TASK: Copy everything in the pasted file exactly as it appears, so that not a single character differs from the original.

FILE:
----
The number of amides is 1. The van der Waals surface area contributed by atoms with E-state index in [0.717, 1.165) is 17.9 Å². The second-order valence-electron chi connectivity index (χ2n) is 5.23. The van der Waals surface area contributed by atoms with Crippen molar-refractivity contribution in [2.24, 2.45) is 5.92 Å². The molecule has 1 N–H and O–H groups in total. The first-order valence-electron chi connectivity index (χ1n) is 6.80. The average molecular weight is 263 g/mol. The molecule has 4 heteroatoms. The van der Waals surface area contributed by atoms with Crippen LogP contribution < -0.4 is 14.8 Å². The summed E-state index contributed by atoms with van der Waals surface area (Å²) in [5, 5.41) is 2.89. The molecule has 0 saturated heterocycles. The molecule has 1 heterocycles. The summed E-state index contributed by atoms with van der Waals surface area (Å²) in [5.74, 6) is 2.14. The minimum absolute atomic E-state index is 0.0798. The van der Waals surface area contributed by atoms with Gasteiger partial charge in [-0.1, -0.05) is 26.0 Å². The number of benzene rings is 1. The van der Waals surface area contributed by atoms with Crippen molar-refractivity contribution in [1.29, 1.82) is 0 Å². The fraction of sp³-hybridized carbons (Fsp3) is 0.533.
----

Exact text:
The number of amides is 1. The van der Waals surface area contributed by atoms with E-state index in [0.717, 1.165) is 17.9 Å². The second-order valence-electron chi connectivity index (χ2n) is 5.23. The van der Waals surface area contributed by atoms with Crippen molar-refractivity contribution in [2.24, 2.45) is 5.92 Å². The molecule has 1 N–H and O–H groups in total. The first-order valence-electron chi connectivity index (χ1n) is 6.80. The average molecular weight is 263 g/mol. The molecule has 4 heteroatoms. The van der Waals surface area contributed by atoms with Crippen LogP contribution < -0.4 is 14.8 Å². The summed E-state index contributed by atoms with van der Waals surface area (Å²) in [5, 5.41) is 2.89. The molecule has 0 saturated heterocycles. The molecule has 1 heterocycles. The summed E-state index contributed by atoms with van der Waals surface area (Å²) in [5.74, 6) is 2.14. The minimum absolute atomic E-state index is 0.0798. The van der Waals surface area contributed by atoms with Gasteiger partial charge in [-0.1, -0.05) is 26.0 Å². The number of benzene rings is 1. The van der Waals surface area contributed by atoms with Crippen molar-refractivity contribution in [1.29, 1.82) is 0 Å². The fraction of sp³-hybridized carbons (Fsp3) is 0.533.